For most of my professional career I have tried to help people come to terms with loss. The loss of the child they had hoped for and the adaptation to the one they had; the loss of a job that they wanted or had; the loss of a relationship, the loss of a sense of self; the loss of a loved one.
I have written and spoken about what is helpful to do or say to yourself and to others when we or those close to us are experiencing loss. We each experience loss in our own way. Some people were encouraged from an early age to “buck up” and get through it. They were admonished from crying, dissuaded from thinking about their loss. Others were encouraged to express their feelings and take the time needed to feel what the loss meant to them. Often our style is determined by our own or others’ expectations of what we “should” do and how we “should” behave. Sometimes it is cultural, sometimes gender or age specific. Within the same family there can be a variety of styles and experiences of coming to terms with the reality of the loss. It is helpful if we can be aware of NOT imposing our way onto someone else. Similarly, we are wise if we can discover our own way of grieving that feels right and natural and authentic.
Grief often requires that we meandering through it. Usually grief comes and goes in waves. And, as with an ocean, there will be sets of tumultuous waves along with unseen and unexpected undertows and currents. There can also be calm. We try to predict but we never know what will be the catalyst for a particular emotional response. But even when the surface of the sea is raging, there is calm deep below. We all have the capacity to go to the depth of our sea (our soul) to find calm. For some of us this is a solitary experience and for others it happens with a friend or in group; or maybe a bit of both. When grief beckons, it’s best to respond. Sometimes, if we are busy and distracted we are not present to those emotions. But that does not mean we do not feel them or that they are not part of us and in our body. We need to pay attention. Yes, we can put things aside for awhile…but unless we pay attention, we risk missing an opportunity to process our grief, and the magnitude of the loss.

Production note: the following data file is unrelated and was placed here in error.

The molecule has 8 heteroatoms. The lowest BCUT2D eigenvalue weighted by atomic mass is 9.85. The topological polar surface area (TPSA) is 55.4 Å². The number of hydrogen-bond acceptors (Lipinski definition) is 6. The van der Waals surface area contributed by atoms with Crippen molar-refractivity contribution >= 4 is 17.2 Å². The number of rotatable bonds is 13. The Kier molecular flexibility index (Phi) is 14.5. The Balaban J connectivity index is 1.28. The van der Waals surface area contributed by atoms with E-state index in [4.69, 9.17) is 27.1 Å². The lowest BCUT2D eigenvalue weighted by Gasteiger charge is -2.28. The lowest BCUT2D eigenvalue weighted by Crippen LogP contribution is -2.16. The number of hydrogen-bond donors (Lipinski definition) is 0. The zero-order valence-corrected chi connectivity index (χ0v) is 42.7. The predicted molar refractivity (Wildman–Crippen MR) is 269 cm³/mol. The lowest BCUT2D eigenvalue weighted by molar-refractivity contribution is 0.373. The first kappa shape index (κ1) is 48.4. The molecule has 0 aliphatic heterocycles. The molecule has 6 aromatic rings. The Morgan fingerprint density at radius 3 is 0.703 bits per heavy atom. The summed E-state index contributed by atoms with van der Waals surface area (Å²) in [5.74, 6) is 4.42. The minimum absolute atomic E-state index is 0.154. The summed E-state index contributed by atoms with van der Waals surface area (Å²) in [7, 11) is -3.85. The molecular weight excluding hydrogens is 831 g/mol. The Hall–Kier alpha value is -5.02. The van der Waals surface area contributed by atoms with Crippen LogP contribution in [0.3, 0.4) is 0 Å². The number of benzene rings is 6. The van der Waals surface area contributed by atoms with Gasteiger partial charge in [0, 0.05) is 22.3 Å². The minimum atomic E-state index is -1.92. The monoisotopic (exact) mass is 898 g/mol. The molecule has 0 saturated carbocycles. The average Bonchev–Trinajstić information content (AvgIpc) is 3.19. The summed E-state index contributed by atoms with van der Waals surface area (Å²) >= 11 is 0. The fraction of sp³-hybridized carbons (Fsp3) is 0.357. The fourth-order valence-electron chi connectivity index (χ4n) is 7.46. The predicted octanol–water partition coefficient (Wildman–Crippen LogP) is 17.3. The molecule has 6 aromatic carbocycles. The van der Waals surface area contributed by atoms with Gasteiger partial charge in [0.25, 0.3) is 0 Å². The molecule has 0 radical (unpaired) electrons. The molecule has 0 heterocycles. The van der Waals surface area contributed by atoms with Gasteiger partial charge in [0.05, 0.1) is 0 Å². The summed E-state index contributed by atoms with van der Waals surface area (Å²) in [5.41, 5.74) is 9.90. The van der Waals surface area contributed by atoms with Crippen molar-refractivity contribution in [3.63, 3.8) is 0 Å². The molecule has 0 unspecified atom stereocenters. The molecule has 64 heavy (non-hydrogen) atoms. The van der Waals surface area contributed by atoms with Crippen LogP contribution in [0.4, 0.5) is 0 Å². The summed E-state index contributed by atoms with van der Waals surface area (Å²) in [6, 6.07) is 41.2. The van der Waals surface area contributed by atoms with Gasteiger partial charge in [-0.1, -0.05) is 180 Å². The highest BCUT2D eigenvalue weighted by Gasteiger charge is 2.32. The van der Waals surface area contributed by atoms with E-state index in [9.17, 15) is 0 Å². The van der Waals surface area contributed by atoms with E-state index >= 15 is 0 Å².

When we are fortunate enough to be asked to sit with someone who is experiencing loss, the most welcoming response we can offer is to be there with them. When we are present they feel supported. And if the person wants to talk, we listen. We listen with our heart. We are not there to advise unless asked. And then, we try to get into the other person’s head and heart and with as much empathy as we can muster, we offer our thoughts. We do not have to be brilliant. We do need to be kind and compassionate. The waves will come. Confusion and grief go hand in hand so the presence of a friend helps to steady the person who is grieving.
An act of kindness can be to listen to someone who is grieving. We may be there to listen to their silence with them.